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The thought of conversion wasn’t so scary because Sham and I had had many discussions about our expectations, and we both knew that I was converting so that we could get married and be accepted by his family.” “Converting whole-heartedly to Islam is a personal thing for me and Sham understood that.
We agreed to have a civil marriage so that my family could also take part.
We have 3 children now, and the eldest is just starting primary school.
Whatever hardships we face are usually from outsiders, who judge us and our children, and tell us how we should behave and bring up our children.” Well, marriage is a lot about adjustment and today Norsham and Anne are parents to three adorable kids, Aleisha Chua Norsham, 6, Aqeil Chua Norsham, 4, and Aleina Chua Norsham, 2.
It’s important to know each other’s needs, wants and expectations.
It is also important to keep on working on the marriage.
So it’s important to arrange for couple time, without the kids, and enjoy each other’s company every once in a while.” Lastly, looking back, is there anything you would have changed?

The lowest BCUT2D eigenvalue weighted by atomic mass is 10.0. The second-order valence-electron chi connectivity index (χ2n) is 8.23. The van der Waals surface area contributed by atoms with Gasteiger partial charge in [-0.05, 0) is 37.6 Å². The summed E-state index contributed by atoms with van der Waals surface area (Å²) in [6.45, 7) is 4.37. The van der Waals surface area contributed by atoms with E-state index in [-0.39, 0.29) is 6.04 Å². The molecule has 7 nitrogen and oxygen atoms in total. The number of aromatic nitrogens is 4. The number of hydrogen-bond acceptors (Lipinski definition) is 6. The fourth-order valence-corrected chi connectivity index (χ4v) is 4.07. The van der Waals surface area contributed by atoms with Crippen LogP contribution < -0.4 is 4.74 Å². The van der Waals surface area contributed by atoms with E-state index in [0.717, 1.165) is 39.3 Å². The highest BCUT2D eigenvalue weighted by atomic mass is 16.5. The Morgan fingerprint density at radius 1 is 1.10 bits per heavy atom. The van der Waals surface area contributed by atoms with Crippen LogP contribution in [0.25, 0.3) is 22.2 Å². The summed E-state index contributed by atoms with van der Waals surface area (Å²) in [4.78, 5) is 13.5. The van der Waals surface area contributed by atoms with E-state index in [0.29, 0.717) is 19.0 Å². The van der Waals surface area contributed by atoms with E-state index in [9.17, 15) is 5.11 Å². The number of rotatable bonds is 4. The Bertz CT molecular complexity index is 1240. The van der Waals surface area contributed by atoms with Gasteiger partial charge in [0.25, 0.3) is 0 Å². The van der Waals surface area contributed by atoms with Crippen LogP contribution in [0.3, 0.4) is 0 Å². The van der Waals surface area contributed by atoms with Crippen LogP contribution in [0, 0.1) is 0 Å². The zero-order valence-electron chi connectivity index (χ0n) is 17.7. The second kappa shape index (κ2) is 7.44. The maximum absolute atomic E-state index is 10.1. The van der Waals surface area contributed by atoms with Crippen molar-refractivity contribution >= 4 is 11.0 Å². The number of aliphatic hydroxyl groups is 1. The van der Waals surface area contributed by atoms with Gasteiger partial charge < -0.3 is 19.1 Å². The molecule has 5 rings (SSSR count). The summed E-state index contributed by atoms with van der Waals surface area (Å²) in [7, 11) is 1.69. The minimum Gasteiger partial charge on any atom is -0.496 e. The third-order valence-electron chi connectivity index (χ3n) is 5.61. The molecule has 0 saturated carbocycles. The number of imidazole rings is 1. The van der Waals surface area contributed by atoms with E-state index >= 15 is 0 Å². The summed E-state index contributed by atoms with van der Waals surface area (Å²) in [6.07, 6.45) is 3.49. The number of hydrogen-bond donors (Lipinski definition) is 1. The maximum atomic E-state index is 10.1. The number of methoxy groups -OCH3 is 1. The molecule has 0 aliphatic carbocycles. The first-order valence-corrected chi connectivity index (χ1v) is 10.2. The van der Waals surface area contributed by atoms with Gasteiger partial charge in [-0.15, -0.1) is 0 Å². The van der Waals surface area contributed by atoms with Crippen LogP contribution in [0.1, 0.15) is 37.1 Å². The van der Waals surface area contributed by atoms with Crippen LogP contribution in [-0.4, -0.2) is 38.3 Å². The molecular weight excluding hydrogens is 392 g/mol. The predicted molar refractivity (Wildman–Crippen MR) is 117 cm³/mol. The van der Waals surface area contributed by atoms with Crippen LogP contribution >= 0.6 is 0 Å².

We registered at ROM, then had the Muslim solemnisation at his home a few months later.
I had converted but did not tell my family about it.” “We got married in 2008. She can cook whatever she wants and I do not force her to embrace the Malay rituals and traditions.
And furthermore, both my family and Sham’s family don’t really practise a lot of traditions. He responds, “Yeah we celebrate Chinese New Year, Hari Raya, Deepavali and Christmas.
Because our friends are all from different races and cultures. I don’t have difficulty adjusting to different cultures because I grew up having different kinds of friends, and it was pretty normal to have gatherings.” Anne completes, “For Chinese New Year, we just have dinner with friends and family.